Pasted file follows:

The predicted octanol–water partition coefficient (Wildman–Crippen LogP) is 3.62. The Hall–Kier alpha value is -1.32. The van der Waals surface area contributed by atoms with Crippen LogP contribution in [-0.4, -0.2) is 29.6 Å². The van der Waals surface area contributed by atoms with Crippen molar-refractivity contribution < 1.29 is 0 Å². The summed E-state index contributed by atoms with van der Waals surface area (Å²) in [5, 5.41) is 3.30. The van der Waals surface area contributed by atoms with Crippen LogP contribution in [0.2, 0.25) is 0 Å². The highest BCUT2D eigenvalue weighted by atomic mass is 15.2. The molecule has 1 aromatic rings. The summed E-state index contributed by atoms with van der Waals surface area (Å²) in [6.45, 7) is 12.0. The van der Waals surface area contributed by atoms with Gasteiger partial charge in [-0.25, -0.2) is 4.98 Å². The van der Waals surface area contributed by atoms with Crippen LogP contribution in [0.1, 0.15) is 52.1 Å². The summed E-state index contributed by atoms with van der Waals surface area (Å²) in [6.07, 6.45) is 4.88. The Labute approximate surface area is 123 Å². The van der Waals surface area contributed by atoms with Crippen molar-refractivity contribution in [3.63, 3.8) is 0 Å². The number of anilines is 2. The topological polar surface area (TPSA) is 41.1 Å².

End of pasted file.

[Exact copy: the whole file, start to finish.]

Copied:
The predicted octanol–water partition coefficient (Wildman–Crippen LogP) is 3.62. The Hall–Kier alpha value is -1.32. The van der Waals surface area contributed by atoms with Crippen LogP contribution in [-0.4, -0.2) is 29.6 Å². The van der Waals surface area contributed by atoms with Crippen molar-refractivity contribution < 1.29 is 0 Å². The summed E-state index contributed by atoms with van der Waals surface area (Å²) in [5, 5.41) is 3.30. The van der Waals surface area contributed by atoms with Crippen LogP contribution in [0.2, 0.25) is 0 Å². The highest BCUT2D eigenvalue weighted by atomic mass is 15.2. The molecule has 1 aromatic rings. The summed E-state index contributed by atoms with van der Waals surface area (Å²) in [6.45, 7) is 12.0. The van der Waals surface area contributed by atoms with Gasteiger partial charge in [-0.25, -0.2) is 4.98 Å². The van der Waals surface area contributed by atoms with Crippen LogP contribution in [0.1, 0.15) is 52.1 Å². The summed E-state index contributed by atoms with van der Waals surface area (Å²) in [6.07, 6.45) is 4.88. The Labute approximate surface area is 123 Å². The van der Waals surface area contributed by atoms with Crippen molar-refractivity contribution in [3.63, 3.8) is 0 Å². The number of anilines is 2. The topological polar surface area (TPSA) is 41.1 Å².